The importance of adjusting for different covariates is also highlighted within a recent paper which showed evidence of an association between fast-food outlets and body mass index (BMI) (Burgoine et al., 2014). Although, the main exposure was fast-food, the paper states that “adjustment for supermarkets proved to be critical in the analysis”, such that in models that omitted supermarkets as a covariate, the associations between fast-food outlets and BMI were attenuated and no longer significant. Importantly, at present there is by no means ‘a correct way’ to adjust for covariates. However, there needs to be appreciation that different adjustment sets may result in practically important differences in outcomes. Moving forward, covariate selection should be guided and supported by a clearly articulated causal framework.
Not only are methods very diverse within built environment-obesity research, but (possibly due to tight word limits imposed by journals) methods are also often not reported in sufficient detail to appraise and interpret research findings. For example, very few studies into the links between the food environment and obesity provide adequate definitions of the types of food outlets under investigation. ‘Fast food outlets’ for example have been defined very differently in the literature, with narrow definitions including only ‘traditional’ hot food takeaways (e.g. selling burger, pizza, fried chicken etc. to take away), and broader definitions including e.g. cafes and retail bakeries. Lack of information about how outlet types are defined leaves policymakers with a lack of clarity about which types of food outlets to target within interventions. These issues have recently been recognised by researchers at LIDA and Leeds Beckett University, who developed the GeoFERN (Geographic Information Systems Food Environment ReportiNg) checklist to support researchers in reporting methods in food environment-obesity research (Wilkins et al., 2017).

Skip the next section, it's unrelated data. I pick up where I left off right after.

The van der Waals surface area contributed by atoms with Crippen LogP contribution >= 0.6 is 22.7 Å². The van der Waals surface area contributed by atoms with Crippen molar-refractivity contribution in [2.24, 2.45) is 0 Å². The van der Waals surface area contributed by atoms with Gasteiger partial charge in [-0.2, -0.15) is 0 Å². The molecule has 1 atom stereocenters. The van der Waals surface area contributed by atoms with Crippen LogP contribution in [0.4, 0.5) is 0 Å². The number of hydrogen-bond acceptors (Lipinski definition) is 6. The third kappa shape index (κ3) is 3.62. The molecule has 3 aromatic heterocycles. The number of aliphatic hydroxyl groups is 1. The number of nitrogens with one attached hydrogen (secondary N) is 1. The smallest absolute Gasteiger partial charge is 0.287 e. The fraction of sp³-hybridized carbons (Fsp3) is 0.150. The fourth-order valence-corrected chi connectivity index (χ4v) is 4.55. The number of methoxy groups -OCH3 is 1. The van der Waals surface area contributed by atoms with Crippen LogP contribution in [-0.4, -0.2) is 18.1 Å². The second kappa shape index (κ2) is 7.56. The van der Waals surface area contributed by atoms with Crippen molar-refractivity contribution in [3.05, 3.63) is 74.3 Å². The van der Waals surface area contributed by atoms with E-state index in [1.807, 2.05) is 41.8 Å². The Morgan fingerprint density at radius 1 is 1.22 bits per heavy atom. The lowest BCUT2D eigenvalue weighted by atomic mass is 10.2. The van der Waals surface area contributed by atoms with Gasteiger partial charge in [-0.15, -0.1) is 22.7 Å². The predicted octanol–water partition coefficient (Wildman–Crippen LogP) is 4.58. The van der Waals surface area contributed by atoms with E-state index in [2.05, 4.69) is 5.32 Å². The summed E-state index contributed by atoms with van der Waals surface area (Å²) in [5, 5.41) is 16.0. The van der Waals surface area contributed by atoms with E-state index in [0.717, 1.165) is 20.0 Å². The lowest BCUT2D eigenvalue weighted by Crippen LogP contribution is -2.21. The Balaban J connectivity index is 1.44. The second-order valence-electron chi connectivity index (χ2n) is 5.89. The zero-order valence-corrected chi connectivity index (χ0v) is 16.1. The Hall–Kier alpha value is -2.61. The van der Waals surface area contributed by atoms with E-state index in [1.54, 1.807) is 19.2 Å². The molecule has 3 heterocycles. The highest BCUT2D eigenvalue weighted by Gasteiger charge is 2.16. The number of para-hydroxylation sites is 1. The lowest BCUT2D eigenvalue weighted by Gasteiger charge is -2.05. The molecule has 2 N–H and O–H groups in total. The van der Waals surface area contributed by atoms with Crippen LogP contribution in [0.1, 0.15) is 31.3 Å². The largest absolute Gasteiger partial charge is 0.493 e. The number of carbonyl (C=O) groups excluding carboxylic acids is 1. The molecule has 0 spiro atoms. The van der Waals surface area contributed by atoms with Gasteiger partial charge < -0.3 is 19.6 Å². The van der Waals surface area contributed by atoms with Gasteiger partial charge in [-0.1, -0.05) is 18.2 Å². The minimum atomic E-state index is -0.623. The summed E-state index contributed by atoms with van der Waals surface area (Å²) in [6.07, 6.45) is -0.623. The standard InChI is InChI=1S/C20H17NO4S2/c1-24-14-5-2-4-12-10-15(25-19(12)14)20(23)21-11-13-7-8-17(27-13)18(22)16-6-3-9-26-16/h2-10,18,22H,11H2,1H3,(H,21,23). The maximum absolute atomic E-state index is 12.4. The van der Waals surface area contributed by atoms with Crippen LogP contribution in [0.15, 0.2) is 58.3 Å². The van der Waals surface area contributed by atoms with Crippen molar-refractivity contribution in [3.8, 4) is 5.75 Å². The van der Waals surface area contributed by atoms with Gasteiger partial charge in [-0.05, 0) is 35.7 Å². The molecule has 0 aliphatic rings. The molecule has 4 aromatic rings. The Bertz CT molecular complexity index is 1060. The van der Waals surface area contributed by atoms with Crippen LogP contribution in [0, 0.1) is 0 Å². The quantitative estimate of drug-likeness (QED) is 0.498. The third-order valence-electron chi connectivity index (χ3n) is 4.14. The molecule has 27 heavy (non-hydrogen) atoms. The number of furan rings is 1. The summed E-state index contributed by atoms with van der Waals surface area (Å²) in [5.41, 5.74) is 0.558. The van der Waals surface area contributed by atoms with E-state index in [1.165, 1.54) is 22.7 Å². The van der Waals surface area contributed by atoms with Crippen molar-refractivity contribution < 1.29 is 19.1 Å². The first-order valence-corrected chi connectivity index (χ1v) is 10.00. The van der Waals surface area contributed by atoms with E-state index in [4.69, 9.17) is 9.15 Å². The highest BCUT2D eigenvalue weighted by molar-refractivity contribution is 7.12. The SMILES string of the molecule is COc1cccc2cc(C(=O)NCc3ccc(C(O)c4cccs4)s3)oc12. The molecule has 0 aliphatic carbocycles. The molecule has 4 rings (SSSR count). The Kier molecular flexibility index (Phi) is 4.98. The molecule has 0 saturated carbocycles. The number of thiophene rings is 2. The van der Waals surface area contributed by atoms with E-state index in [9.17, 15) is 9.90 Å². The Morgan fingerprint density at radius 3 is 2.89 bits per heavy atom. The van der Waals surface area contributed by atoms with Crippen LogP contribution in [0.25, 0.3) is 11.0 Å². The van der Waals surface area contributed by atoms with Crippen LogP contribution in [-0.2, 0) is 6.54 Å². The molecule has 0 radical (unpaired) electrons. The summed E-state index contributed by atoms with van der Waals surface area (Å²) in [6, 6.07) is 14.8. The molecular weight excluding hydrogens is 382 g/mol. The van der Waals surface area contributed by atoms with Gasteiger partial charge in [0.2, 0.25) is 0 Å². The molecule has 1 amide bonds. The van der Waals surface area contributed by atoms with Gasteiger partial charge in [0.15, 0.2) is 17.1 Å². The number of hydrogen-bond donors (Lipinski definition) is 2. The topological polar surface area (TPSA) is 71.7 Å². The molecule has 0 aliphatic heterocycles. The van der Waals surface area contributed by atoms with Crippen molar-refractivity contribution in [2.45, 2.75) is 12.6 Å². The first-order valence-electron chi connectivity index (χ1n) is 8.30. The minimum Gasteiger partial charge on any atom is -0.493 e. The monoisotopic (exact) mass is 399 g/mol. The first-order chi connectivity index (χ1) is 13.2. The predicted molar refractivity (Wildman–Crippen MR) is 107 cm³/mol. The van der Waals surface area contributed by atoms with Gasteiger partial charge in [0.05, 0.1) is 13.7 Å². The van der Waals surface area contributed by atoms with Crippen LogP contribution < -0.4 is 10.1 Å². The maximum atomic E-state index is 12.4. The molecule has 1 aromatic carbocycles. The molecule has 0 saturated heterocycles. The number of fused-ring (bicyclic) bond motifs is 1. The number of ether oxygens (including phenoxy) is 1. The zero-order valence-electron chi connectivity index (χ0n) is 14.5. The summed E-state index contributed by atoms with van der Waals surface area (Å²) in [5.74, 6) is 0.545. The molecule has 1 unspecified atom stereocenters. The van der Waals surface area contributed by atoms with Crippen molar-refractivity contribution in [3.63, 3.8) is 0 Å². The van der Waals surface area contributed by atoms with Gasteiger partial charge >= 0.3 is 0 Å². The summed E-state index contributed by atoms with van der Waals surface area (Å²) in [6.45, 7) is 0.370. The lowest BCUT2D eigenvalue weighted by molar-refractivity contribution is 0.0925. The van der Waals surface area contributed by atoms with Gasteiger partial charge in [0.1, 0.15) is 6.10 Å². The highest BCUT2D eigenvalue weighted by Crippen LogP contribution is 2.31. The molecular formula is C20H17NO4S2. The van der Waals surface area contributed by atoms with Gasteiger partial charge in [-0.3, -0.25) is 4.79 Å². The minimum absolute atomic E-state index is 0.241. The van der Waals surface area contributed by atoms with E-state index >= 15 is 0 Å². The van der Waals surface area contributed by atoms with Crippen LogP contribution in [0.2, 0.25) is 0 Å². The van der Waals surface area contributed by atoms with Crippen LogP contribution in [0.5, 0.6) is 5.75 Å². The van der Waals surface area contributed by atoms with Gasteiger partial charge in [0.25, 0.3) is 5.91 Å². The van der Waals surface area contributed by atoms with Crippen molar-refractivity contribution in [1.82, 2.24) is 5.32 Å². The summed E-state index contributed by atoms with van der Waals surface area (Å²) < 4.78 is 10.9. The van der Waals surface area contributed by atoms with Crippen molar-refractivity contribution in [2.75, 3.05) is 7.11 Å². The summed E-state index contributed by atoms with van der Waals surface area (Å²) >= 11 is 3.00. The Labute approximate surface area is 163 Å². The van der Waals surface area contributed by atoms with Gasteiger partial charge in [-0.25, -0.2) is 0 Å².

Currently, evidence linking the environment and obesity relies mostly on geographical access to the food or physical activity environment (based on objectively measured distances or densities). However, recent literature suggests we may need to account for other environmental influences i.e. individual perceptions to consider how the environment may more holistically influence BMI or obesity. For instance, recent studies have also shown that in order to understand the association between the food environment and BMI or diet, both geographic (i.e. actual access) and economic accessibility (i.e. affordability) measures of the food environment were required (Mackenbach et al. 2017). Secondary data sources may not always contain data on economic accessibility or other wider influences. However, in order to detect the true effect of the obesogenic environment it may be important to embrace complexity, consider wider environmental influences and explore or develop other sources of secondary data which contain such potentially valuable information.
It is reasonable to assume that there is a relationship between the environment and obesity, and it is encouraging to see that policymakers are taking an interest and action. Further to this, we also acknowledge that policy does not have to wait until the perfect evidence base is formed in order to make policy changes (Griffiths et al. 2017). However, in terms of moving research forward to support policy, the above challenges need greater consideration before research can advance to support policy engagement and action. Leeds Beckett University, the Leeds Institute for Data Analytics and Leeds Trinity University, together with ESRC Obesity Network are working to address some of these challenges, so watch this space!
Emma Wilkins is a Researcher in Obesity, Nutrition, Data Analytics and Health Geography. Based at Leeds Beckett University and the University of Leeds (Leeds Institute for Data Analytics) since February 2016, her research focuses on the use of ‘Big Data’ to understand how the built environment affects diet and obesity.